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Education, Aspirations and Life Satisfaction

  • Francesco Ferrante

The idea that expanding work and consumption opportunities always increases people's wellbeing is well established in economics but finds no support in psychology. Instead, there is evidence in both economics and psychology that people's life satisfaction depends on how experienced utility compares with expectations of life satisfaction or decision utility. Copyright 2009 Blackwell Publishing Ltd.

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Article provided by Wiley Blackwell in its journal Kyklos.

Volume (Year): 62 (2009)
Issue (Month): 4 (November)
Pages: 542-562

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Handle: RePEc:bla:kyklos:v:62:y:2009:i:4:p:542-562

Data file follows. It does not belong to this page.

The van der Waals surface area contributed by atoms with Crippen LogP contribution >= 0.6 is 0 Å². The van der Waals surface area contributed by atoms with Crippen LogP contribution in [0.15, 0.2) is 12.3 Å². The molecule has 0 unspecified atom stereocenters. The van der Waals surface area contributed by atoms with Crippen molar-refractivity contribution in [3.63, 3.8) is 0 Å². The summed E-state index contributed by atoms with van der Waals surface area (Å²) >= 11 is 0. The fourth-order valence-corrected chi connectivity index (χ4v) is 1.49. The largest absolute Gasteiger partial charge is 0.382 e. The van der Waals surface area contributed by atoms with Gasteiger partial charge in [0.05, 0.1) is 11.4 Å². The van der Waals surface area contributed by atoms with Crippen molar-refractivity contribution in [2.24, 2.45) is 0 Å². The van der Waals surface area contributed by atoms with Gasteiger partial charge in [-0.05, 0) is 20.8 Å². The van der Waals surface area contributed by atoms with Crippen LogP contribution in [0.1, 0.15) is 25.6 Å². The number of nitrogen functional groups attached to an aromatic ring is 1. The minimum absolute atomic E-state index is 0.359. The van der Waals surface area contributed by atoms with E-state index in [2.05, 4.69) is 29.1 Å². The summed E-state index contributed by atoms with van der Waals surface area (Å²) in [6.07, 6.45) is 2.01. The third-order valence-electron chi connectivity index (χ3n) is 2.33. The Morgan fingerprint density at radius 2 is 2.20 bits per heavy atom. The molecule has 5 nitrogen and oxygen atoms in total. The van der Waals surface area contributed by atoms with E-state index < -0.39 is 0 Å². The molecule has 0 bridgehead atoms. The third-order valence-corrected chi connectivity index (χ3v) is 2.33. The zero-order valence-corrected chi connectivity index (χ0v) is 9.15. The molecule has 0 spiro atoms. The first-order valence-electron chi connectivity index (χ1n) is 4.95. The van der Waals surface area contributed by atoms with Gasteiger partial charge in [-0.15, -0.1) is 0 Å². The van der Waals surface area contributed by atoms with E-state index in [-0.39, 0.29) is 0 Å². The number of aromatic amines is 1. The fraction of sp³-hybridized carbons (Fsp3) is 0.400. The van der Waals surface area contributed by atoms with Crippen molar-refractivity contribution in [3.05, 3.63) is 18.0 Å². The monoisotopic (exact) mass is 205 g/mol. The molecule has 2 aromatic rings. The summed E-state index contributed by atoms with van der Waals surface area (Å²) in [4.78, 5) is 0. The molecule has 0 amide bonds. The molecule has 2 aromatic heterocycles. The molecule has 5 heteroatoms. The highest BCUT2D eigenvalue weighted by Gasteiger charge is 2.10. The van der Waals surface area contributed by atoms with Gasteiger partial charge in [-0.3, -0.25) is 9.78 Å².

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  1. Melissa Osborne & Herbert Gintis & Samuel Bowles, 2001. "The Determinants of Earnings: A Behavioral Approach," Journal of Economic Literature, American Economic Association, vol. 39(4), pages 1137-1176, December.
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  16. Puri, Manju & Robinson, David T., 2007. "Optimism and economic choice," Journal of Financial Economics, Elsevier, vol. 86(1), pages 71-99, October.
  17. Enrico Moretti, 2002. "Estimating the Social Return to Higher Education: Evidence From Longitudinal and Repeated Cross-Sectional Data," NBER Working Papers 9108, National Bureau of Economic Research, Inc.
  18. van der Sluis, Justin & van Praag, Mirjam C. & van Witteloostuijn, Arjen, 2007. "Why Are the Returns to Education Higher for Entrepreneurs than for Employees?," IZA Discussion Papers 3058, Institute for the Study of Labor (IZA).
  19. Scoppa Vincenzo & Ponzo Michela, 2008. "An Empirical Study of Happiness in Italy," The B.E. Journal of Economic Analysis & Policy, De Gruyter, vol. 8(1), pages 1-23, June.
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